Portraits come in all types of media and are created for different reasons. The most familiar type of portrait is a painting, but drawings, prints and sculptures are also common.
As they take different forms, portraits can also perform different purposes. They are usually created for public viewing, whether that is a statue in an open space, or a family painting for visitors to see. Royal portraits could be used to convey power, wealth and ancestry. Others indicate the sitter’s profession, beliefs or tastes. In the modern era portraits often convey more sentiment and emotion in the artist’s greater variety of technique, location and expression.
The Cooper Gallery has a wonderful array of portraits and close-up scenes of people. They are of many different styles, materials and periods. We’ve chosen a selection below of royalty, fortune tellers and children at work and at play.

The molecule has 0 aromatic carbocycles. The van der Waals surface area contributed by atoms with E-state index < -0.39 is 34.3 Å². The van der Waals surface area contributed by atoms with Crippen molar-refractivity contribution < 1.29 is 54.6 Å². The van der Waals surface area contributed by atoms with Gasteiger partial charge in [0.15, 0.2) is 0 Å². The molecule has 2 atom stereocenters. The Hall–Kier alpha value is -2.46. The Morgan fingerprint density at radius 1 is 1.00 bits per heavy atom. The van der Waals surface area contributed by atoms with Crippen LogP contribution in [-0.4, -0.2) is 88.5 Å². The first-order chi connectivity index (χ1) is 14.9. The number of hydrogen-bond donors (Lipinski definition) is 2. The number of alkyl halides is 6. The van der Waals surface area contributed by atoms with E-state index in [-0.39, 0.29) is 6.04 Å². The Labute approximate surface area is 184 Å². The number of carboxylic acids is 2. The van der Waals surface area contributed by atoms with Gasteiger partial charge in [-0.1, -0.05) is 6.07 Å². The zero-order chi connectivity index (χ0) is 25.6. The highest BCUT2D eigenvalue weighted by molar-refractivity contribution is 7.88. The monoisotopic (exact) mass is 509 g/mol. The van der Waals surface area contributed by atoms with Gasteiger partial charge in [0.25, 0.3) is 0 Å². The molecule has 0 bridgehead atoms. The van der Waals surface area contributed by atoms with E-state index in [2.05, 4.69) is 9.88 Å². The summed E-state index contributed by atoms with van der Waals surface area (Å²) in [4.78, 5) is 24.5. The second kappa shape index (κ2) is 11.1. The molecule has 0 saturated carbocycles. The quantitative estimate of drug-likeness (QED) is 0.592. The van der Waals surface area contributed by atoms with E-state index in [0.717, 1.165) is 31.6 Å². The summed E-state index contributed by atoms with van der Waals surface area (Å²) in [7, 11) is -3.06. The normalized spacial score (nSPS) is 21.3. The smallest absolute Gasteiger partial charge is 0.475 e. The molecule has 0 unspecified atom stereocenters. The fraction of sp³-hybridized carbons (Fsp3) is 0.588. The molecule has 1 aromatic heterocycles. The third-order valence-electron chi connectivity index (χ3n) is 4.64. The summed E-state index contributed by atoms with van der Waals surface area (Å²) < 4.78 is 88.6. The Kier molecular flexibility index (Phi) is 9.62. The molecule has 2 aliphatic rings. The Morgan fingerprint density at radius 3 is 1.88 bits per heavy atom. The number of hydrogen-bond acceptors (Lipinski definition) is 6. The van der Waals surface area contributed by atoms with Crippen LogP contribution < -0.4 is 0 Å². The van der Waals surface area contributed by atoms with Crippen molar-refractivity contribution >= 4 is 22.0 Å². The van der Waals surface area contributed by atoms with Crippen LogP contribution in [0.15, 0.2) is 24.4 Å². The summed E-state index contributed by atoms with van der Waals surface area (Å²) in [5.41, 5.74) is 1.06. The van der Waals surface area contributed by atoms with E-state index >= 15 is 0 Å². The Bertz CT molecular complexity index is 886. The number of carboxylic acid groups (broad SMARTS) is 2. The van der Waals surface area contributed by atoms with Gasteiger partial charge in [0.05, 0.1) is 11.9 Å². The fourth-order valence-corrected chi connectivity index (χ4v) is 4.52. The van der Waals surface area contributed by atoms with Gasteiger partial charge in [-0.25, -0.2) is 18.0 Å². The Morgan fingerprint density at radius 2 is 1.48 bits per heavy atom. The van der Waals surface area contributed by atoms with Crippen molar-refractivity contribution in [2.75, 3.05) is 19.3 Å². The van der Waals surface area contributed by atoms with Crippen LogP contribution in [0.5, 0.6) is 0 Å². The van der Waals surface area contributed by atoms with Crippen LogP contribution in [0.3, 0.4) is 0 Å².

‘Portrait of King Christian II of Denmark’, mid-late 16th century
Follower of Lucas Cranach the Elder (1472 – 1553)
Oil on canvas
This portrait is by an unknown artist who has copied the work of Lucas Cranach. Cranach is best known for his portraits of German princes and other prominent leaders of Europe. King Christian II is shown wearing the Order of the Golden Fleece. This was an order of chivalry founded in 1430 by Duke Philip III of Burgundy to celebrate his marriage to the Portuguese princess, Isabel of Aviz.